via Ars Technica
There are some interesting numbers here – not all of them are new, but the collection of them all into one place is, and some are pretty striking. Some of the key points: time spent on YouTube is rising rapidly – doubling from 2015 to 2016 among all adults, but tripling among users 55+; YouTube reaches 95% of online adults over 35 in a month; YouTube users skew slightly female and are more likely to have a college degree than the general population. To my mind, the takeaways are that YouTube has massive scale, probably broader than any other video platform or service in the US, and that it’s reaching that stage of its maturity where its growth is stronger among newer groups of users, notably older users, which mirrors what’s happened with Facebook in recent years. This is a massive scale, mature platform – the challenge is monetizing it effectively and generating a profit, something Google has seemed increasingly focused on in the last couple of years.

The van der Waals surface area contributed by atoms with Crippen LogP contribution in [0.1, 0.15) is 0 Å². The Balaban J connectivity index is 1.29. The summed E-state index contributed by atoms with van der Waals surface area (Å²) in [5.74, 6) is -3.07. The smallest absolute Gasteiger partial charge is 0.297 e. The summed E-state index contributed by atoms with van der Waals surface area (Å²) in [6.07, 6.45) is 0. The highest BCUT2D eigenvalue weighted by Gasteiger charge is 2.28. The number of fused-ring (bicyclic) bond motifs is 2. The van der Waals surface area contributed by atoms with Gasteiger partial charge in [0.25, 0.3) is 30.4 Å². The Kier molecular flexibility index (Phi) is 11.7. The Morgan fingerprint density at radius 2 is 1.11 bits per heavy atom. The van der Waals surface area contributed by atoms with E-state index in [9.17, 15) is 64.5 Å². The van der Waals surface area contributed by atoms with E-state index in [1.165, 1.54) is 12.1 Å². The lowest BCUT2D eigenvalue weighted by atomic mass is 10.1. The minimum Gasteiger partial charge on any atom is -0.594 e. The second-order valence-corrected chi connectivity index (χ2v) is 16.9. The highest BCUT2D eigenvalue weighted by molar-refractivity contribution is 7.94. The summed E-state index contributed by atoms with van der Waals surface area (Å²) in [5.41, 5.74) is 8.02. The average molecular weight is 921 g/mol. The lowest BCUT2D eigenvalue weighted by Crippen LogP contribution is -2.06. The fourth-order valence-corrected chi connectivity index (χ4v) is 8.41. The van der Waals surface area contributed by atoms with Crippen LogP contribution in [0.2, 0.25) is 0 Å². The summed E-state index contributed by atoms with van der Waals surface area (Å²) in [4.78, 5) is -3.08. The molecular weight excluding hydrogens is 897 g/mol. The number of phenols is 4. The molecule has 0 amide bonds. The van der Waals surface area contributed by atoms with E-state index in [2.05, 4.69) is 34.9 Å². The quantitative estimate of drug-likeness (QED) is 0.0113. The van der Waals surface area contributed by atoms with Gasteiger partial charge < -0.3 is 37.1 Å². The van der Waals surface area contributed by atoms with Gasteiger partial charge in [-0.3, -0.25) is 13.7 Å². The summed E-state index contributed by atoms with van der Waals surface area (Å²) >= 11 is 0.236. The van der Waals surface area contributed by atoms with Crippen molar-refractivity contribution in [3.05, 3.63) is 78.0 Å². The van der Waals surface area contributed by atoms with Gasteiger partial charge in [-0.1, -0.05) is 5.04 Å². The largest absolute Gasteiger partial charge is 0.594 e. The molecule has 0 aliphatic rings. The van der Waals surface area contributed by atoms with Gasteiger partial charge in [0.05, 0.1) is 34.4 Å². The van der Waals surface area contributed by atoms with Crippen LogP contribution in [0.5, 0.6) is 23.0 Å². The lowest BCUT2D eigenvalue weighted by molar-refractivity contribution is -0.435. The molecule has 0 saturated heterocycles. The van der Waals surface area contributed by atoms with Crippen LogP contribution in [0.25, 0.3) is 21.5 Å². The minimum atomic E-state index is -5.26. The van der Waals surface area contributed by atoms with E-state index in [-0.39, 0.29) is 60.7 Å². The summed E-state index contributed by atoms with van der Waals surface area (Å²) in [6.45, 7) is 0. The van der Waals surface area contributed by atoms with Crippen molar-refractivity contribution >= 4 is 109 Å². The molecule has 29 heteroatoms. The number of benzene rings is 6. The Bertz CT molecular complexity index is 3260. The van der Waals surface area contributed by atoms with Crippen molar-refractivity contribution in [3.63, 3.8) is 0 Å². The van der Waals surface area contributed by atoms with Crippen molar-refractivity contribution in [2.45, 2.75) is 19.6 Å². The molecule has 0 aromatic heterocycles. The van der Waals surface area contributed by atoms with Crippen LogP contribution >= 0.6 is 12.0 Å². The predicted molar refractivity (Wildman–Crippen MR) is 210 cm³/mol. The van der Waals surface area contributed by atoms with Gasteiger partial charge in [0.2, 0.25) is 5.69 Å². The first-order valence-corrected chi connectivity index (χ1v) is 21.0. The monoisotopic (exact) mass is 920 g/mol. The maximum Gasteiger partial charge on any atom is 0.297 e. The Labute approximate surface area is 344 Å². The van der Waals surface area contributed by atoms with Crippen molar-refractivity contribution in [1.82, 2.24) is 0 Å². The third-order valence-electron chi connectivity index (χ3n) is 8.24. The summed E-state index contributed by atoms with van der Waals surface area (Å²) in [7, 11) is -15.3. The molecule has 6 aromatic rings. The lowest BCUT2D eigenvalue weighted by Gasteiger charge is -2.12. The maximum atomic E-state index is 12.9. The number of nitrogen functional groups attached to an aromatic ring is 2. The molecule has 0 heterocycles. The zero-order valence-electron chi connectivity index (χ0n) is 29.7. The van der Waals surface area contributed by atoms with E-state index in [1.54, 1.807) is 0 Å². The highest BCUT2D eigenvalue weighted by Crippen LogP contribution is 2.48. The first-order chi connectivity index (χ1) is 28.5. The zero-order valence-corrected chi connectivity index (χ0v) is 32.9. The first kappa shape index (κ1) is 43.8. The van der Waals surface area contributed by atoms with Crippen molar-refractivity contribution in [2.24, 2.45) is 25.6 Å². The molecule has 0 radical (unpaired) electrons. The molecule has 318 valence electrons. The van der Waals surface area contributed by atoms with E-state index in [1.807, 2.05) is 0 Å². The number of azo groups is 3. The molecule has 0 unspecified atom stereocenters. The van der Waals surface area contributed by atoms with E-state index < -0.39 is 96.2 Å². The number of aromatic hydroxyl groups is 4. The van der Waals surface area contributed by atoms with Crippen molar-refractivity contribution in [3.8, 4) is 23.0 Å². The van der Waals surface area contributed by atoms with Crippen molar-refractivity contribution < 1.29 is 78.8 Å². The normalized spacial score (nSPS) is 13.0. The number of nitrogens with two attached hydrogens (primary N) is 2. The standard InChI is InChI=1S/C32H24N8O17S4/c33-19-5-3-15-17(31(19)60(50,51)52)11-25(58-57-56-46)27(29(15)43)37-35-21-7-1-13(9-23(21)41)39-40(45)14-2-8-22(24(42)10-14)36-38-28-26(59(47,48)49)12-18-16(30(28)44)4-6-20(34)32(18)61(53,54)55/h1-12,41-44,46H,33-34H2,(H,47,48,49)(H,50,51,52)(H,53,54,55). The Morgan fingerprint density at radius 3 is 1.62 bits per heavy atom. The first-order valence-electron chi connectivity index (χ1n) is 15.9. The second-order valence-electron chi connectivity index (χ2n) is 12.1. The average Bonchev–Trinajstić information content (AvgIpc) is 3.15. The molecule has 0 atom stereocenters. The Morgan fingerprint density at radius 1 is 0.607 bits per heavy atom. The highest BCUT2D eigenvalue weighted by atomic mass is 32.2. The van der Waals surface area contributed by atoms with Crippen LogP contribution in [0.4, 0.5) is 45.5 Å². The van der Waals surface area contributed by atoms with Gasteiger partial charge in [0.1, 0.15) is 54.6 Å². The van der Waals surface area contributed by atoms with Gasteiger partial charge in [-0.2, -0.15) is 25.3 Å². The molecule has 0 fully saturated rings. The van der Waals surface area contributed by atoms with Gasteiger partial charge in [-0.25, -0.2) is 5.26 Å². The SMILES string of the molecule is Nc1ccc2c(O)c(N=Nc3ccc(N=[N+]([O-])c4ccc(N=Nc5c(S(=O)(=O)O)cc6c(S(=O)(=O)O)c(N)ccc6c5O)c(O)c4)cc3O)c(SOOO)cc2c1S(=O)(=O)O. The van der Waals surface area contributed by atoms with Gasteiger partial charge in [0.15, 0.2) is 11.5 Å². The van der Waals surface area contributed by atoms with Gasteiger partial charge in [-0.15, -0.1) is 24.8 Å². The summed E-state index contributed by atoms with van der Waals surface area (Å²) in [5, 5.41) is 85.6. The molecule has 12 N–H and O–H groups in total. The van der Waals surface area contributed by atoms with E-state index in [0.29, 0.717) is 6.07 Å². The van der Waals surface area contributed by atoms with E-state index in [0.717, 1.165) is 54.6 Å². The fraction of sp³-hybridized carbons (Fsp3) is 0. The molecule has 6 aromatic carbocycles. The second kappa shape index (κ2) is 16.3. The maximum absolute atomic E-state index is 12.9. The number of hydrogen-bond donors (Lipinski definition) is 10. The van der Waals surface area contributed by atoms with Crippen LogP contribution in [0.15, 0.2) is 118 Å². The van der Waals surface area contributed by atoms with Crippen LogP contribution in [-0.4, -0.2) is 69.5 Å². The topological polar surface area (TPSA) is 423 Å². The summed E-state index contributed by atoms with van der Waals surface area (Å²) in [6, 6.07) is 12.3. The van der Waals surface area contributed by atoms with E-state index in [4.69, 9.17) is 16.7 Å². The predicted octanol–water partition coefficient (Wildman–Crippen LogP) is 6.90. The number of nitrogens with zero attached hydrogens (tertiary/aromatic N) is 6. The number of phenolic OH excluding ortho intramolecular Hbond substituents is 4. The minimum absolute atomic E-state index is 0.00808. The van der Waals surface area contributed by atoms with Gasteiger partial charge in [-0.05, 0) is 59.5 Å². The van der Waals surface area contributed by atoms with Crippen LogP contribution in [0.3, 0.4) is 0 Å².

Your real-world purchases will soon determine what ads you see on Snapchat – Mashable (Jan 19, 2017)
Here’s further evidence that Snap is evolving Snapchat’s advertising targeting capabilities, something it badly needs to do to ramp up ad spending ahead of a potential IPO. But that also means going back on some of the commitments Evan Spiegel has made in the past to avoid “creepy” targeting. The reality is that Snapchat has captured a nice little share of ad spending purely on the basis of having a great target market for a certain generation at a general level, but if it wants to capture more targeted advertising, it needs to provide the tools that Facebook, Google, and others already provide. That means buying in data from Oracle (as in this deal, and further to a previous deal with Oracle for measuring ROI) or other data collection houses (as Facebook already does) in order both to target advertising and to capture information about subsequent purchases to prove an ROI. Though Snapchat’s target market is generally more open to ad-based business models and the attendant privacy implications, there’s a point at which even millennials will balk, and Snap has to be careful not to cross that line.